April 2011
Volume 52, Issue 14
ARVO Annual Meeting Abstract  |   April 2011
Blue Light Damage Susceptibility Of Albino And Pigmented Rats Strains
Author Affiliations & Notes
  • Jeffrey A. Jamison
    Ophthy-DS, Inc., Mattawan, Michigan
  • Thomas S. Vihtelic
    Experimental Therapeutics, MPI Research, Inc, Mattawan, Michigan
  • Footnotes
    Commercial Relationships  Jeffrey A. Jamison, Ophthy-DS, Inc. (E); Thomas S. Vihtelic, MPI Research (E)
  • Footnotes
    Support  None
Investigative Ophthalmology & Visual Science April 2011, Vol.52, 1849. doi:
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    • Get Citation

      Jeffrey A. Jamison, Thomas S. Vihtelic; Blue Light Damage Susceptibility Of Albino And Pigmented Rats Strains. Invest. Ophthalmol. Vis. Sci. 2011;52(14):1849.

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      © ARVO (1962-2015); The Authors (2016-present)

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To determine the extent of blue light exposure required to cause a 50-60% reduction in retinal function in different strains of pigmented and albino rat. The rodent blue light damage model is used to quickly screen therapeutic agents for the treatment of retinal degeneration and geographic atrophy related to AMD. A variety of rodent strains are used to evaluate pharmacokinetic, toxicology and complimentary efficacy data of potential treatments among different laboratories. In order to maximize the use of historical data to determine dosing and reduce the need for repeated experiments it is necessary to evaluate and validate the susceptibility of various rodent strains to blue light induced damage.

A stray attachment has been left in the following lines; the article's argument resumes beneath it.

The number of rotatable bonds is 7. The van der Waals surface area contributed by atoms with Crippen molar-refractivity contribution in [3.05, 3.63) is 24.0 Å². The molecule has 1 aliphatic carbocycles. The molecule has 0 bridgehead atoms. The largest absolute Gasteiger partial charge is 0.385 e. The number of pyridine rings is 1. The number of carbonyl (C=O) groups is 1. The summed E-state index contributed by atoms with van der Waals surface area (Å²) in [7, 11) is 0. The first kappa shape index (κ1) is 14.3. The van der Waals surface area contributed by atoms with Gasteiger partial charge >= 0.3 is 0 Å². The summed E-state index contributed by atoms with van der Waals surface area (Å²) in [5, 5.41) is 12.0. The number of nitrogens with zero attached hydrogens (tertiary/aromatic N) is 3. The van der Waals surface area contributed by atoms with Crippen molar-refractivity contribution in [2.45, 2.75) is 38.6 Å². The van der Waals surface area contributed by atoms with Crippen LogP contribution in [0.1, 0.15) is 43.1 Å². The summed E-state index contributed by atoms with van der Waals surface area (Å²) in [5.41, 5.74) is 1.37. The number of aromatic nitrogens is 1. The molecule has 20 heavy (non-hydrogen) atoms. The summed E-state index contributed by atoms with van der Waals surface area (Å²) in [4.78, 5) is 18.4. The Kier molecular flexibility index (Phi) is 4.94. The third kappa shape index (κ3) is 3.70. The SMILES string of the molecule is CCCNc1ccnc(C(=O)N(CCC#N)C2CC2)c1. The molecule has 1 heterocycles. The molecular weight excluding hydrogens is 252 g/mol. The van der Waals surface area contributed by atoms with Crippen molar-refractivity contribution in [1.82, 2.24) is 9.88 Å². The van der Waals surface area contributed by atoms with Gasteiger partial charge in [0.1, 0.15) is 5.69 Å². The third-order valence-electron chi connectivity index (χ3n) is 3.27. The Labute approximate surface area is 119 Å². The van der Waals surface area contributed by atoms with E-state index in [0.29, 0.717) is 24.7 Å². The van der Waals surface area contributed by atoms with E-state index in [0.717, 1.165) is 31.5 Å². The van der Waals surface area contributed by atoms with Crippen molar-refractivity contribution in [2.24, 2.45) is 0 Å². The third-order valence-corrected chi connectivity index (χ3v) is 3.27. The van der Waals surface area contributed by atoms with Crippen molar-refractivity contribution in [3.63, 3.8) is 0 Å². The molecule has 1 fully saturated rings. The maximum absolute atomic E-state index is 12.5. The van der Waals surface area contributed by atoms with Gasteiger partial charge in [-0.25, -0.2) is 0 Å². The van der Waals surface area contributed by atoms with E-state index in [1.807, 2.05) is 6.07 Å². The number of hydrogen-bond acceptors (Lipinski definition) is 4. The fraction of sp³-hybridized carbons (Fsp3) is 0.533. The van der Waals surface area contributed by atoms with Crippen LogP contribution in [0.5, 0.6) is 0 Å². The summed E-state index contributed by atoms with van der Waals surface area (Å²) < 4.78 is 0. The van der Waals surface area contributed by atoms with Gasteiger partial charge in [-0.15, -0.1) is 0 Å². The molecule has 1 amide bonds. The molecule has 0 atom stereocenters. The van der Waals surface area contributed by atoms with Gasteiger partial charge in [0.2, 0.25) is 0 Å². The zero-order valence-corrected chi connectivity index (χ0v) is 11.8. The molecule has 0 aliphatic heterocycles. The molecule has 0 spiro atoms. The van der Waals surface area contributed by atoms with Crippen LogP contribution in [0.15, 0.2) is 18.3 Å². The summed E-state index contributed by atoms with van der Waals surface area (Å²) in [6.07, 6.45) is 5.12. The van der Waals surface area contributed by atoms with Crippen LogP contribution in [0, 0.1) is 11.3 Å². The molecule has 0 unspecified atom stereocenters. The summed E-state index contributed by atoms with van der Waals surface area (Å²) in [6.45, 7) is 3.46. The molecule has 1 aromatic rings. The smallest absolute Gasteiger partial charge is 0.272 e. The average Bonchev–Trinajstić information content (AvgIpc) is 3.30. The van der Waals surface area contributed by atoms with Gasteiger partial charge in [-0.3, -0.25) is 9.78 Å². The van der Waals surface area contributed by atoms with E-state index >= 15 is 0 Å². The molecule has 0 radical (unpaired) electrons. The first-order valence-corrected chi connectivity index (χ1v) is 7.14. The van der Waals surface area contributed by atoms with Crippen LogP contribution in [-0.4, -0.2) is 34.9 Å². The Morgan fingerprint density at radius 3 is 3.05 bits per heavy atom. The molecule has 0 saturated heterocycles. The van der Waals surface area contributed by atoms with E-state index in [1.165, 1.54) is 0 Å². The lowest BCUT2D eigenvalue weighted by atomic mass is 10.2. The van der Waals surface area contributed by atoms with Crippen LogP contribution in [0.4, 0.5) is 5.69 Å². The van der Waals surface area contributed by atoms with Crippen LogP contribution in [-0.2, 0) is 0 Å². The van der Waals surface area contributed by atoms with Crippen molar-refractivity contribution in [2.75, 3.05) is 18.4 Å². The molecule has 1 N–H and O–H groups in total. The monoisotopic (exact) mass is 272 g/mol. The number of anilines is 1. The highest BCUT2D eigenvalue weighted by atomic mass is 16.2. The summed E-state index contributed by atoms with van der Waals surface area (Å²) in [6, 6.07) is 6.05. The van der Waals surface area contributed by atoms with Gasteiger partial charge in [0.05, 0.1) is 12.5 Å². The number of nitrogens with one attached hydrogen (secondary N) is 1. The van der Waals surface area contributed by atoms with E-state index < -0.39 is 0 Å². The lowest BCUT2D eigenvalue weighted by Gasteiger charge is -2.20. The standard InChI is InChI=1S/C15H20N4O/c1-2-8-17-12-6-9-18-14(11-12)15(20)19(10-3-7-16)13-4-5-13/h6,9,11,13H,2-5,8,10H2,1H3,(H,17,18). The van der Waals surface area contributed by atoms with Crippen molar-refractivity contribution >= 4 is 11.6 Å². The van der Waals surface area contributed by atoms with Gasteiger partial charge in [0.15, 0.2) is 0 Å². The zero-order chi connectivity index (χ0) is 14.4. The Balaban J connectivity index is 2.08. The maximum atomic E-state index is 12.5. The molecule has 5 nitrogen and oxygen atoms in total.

Male Sprague Dawley (albino) and Brown Norway (pigmented) rats were allowed to acclimate in cyclic 12/12 white light for 3 weeks prior to light exposure. Following 12 hours of dark adaption, animals (N>6 per group) were exposed to 19 k-lux of fluorescent blue light for 12 to 2 hours. Control animals received no additional light exposure. Structural changes following light damage were measured with OCT, ERGs were recorded to assess retinal function and epresentative eyes were collected for histological evaluation.


Sprague Dawley rats required 8 hours of light exposure to reduce the a-wave and b-wave by 50% and 60% respectively. In contrast only two hours of blue light damage was necessary to similarly reduce the a- and b-wave of the Brown Norway Rat . ONL and OS thinning observed with OCT and histology was comparably reduced.


Dramatic variations exist in blue light damage susceptibility among rat strains and a comprehensive validation of commonly used strains is required prior to treatment evaluation.

Keywords: degenerations/dystrophies • electroretinography: non-clinical • imaging/image analysis: non-clinical 

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